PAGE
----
Nebraskans Worry About Toxic Seed Piles

As Ethanol Plant's Pollution Problems Stack Up, Owners Look to Transfer Feedyard Permit

Chris Clayton
By  Chris Clayton , DTN Ag Policy Editor
Connect with Chris:
One of the piles of distillers grains from seeds treated with pesticides at the AltEn ethanol plant and Mead Cattle Co. just outside of Mead, Nebraska. A lawsuit filed by the state of Nebraska in March cites there are 84,000 tons of the distillers grains, which cannot be used for feed or applied to the soil. (DTN photos by Chris Clayton; photo illustration by Nick Scalise)

MEAD, Neb. (DTN) -- The owners of a small ethanol plant in Mead, Nebraska, that has become an environmental disaster are looking to sell off their adjoining 30,000-head cattle feedyard as the ethanol plant faces state litigation and angry residents.

AltEn LLC, a 24-million-gallon ethanol plant, remains idle and is facing a lawsuit from the state of Nebraska over millions of gallons of toxic water that spilled on Feb. 12-13, 2021, and 84,000 tons of distillers grains from treated corn seed piled on its property that is considered too toxic to feed to animals or spread on fields. The ethanol plant also owes more than $518,000 in back property taxes to Saunders County, Nebraska.

The ethanol plant was developed to support the feedyard, Mead Cattle Co., and both operations are owned by the same Kansas family, the Langleys. Following a lawsuit by the state and resident complaints, the Saunders County Board of Supervisors on Tuesday tabled a vote on a conditional use permit that would transfer operations for the feedyard to a Texas company, Champion Feeders. Supervisors required testing of lagoons and groundwater at the site and allowed the University of Nebraska Medical Center to conduct a study of the site.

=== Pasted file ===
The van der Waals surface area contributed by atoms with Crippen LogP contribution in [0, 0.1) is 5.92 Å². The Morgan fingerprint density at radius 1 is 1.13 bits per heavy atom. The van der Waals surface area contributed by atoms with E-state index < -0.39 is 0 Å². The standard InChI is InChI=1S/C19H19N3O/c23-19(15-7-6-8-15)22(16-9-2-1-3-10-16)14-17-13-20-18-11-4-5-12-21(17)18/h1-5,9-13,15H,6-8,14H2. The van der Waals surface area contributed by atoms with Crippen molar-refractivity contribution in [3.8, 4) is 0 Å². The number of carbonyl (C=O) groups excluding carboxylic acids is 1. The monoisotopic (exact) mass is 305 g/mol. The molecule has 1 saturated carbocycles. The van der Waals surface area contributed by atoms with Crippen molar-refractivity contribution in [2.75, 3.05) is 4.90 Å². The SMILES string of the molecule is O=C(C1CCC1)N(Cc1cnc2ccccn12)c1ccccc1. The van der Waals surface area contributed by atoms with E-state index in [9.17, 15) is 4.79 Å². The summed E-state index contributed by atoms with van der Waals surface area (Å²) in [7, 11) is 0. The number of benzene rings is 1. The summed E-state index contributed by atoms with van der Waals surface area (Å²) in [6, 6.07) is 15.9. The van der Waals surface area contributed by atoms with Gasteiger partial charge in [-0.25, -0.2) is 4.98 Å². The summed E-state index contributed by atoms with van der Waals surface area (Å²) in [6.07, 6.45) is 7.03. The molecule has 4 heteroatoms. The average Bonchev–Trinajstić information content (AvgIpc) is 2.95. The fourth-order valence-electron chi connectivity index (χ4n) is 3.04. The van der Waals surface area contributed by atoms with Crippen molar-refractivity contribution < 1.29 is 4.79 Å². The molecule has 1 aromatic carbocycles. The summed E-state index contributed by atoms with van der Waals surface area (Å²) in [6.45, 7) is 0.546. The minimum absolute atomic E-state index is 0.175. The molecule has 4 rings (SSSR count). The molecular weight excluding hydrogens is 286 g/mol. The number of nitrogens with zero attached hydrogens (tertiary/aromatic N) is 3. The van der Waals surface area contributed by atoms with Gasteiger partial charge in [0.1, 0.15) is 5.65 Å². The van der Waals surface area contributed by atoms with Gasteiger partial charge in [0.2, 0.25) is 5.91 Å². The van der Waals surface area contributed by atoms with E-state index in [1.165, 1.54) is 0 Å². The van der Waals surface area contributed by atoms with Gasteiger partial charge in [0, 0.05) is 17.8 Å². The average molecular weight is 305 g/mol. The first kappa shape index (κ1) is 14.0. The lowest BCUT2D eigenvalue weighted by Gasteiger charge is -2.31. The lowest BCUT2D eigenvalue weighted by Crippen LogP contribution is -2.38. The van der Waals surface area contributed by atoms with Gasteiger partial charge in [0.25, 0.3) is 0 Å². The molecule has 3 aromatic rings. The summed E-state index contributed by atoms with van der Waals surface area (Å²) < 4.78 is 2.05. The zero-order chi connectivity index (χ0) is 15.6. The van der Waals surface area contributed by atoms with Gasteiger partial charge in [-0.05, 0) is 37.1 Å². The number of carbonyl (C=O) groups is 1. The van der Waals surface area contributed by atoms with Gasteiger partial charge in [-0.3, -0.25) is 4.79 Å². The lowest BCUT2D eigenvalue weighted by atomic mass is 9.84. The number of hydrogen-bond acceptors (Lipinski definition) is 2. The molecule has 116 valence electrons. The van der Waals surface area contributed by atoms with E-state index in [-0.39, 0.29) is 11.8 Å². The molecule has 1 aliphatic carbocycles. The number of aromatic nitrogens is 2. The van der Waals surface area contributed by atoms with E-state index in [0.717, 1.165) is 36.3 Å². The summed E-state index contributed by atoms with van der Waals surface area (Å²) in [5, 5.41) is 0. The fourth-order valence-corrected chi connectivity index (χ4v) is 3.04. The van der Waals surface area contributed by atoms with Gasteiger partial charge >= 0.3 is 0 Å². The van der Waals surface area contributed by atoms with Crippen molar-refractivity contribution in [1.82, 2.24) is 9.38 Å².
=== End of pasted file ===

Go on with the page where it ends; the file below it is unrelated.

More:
"They are trying to get rid of assets," said Jody Weible, an early critic and community organizer who has questioned the safety of AltEn's operations to local residents.

Weible and others see the move to transfer a permit to a Texas company as a way for AltEn's owners to separate the feedyard, sell it off, then declare bankruptcy again on the ethanol plant and walk away from an environmental cleanup. "I'm concerned they are not going to clean up that pile," she said. "They are just going to leave it for us to clean up and they will not be accountable for anything. They will walk away from this for free and there will not be any repercussions for it."


The Saunders County Treasurer's Office states AltEn owes two years of back taxes, which total $518,799 with interest. While ownership has been the same family, the treasurer's office shows Mead Cattle Co. is current on its taxes and has never been delinquent.

Yet, even as the state is suing AltEn and the ethanol plant is delinquent on taxes, Nebraska media reported this week that the Nebraska Department of Economic Development had given AltEn more than $210,000 in aid funds tied to COVID-19 relief.

Local problems with the ethanol plant began after it came out of bankruptcy in 2015 and started using discarded corn seeds treated with insecticides and fungicides. It reached a point in which the only corn AltEn processed was unused, treated seeds. Residents in Mead, which has just under 600 people, eventually began to be overcome by odors from the ethanol plant.

"It's like I've had allergies for the past four years, which is a not a lot of fun with COVID when you are coughing and sneezing all of the time," Weible said.


On Monday night, about 60 residents met at a local church to learn more about the state of Nebraska's litigation against the ethanol plant. Residents also heard from university researchers who want to study the long-term health effects of exposure to tens of thousands of tons of seed treated with multiple forms of neonicotinoid pesticides and fungicides.